CB5 voted on the reservoir at its July 8th meeting, after Steve Fiedler, the board's Parks Committee chairman, made the most detailed presentation to date on the city's phase one plans.
Fiedler described a project that would make small infrastructure improvements, leaving bigger decisions on recreation space and environmental impact for a later, costlier phase two project.
Under its proposed phase one plan, the city would rebuild the causeway, or path between the second and third basins of the reservoir, and install new light fixtures and perimeter fencing around the reservoir.
In addition, the city plans to build two wheelchair ramps connecting to the elevated reservoir that would make it more accessible for disabled visitors.
The causeway would be widened to approximately 12 to 14 feet, in part to accommodate emergency vehicles, and would feature three overlook areas with benches and views of the second basin, which is filled with water and resembles a natural lake.
The path would be lit by up to 100 new, roughly 12-foot-high park lamps designed to reflect light onto the path itself, and away from the basin.
All of the basins would be fenced in by a four-foot-high, wrought iron-style fence that the Parks Department said would resemble the fencing around the Central Park reservoir.
"They told us they want it to be like Central Park," said Fiedler, who objected to several aspects of the city's plan. "We told them we're not in Central Park, we're in Brooklyn and Queens."
Fiedler's Parks Committee proposed that the Parks Department build seven-foot-high fences around the park to keep people out after hours, and a slightly modified lighting system to allow for easier maintenance.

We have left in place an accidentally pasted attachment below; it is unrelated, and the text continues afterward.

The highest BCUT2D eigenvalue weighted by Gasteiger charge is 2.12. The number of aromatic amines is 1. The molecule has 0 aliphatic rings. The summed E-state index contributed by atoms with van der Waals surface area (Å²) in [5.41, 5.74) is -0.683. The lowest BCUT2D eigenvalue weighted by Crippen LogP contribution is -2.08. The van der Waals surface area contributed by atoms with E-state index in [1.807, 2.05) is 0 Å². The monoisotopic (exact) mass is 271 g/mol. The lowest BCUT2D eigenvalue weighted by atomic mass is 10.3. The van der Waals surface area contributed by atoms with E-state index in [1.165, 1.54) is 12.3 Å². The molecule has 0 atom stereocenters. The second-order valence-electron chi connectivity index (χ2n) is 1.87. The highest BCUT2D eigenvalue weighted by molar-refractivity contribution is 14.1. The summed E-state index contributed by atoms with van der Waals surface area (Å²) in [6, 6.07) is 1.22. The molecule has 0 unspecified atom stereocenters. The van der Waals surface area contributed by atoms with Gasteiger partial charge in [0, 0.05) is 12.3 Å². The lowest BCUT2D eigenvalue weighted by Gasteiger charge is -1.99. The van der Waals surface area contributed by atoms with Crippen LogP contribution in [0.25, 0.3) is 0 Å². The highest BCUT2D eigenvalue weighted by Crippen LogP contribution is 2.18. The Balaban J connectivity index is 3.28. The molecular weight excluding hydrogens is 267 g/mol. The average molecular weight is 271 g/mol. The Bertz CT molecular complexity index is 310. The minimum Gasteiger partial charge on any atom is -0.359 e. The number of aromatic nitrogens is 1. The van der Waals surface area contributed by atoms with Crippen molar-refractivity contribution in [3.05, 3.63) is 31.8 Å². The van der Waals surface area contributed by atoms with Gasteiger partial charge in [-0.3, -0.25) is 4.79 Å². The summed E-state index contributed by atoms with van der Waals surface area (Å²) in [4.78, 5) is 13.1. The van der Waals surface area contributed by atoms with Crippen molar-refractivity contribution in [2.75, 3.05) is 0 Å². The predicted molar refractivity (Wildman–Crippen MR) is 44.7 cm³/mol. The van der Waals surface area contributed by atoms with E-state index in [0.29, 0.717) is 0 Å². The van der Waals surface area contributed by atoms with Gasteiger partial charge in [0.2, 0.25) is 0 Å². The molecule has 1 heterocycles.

In addition, Fiedler said the city should build two bus stops in the parking lot on Vermont Place opposite the reservoir, and a wheelchair accessible bridge over the busy roadway, instead of two separate ramps, as the city has proposed.
These two measures would allow children, the disabled, and seniors alike to access the reservoir more safely, Fiedler said.
CB5 voted overwhelmingly in favor of the Parks Department's phase one project, so long as the city adopts the Parks Committees recommendations.
Fiedler said while the phase one plans largely make sense, the Parks Committee remains opposed to the further redevelopment of the reservoir, which could happen under a phase two project.
The city has commissioned three master plans for the reservoir, which will be ready later this year. Fiedler said they would likely include plans to turn the upper eight acres of the third basin into ball fields, something community residents and board members who want to see the space preserved strenuously object to.
"There's a lot of [animal] species, birds, and plants in basin three so they have a fight on their hands," Fiedler said.
Gary Giordano, CB5's district manager, and Vinny Arcuri, the board chairman, also said they would continue pressing the city to leave the reservoir alone - besides the phase one improvements - and rebuild the adjacent, rundown Highland Park instead.
Part of Highland Park, which mostly serves residents of Cypress Hills and East New York, lies in the CB5 district, though Arcuri admitted the board gives it too little attention.
"We've been a little remiss over the years in not paying attention to it," Arcuri said, "but we're starting to now."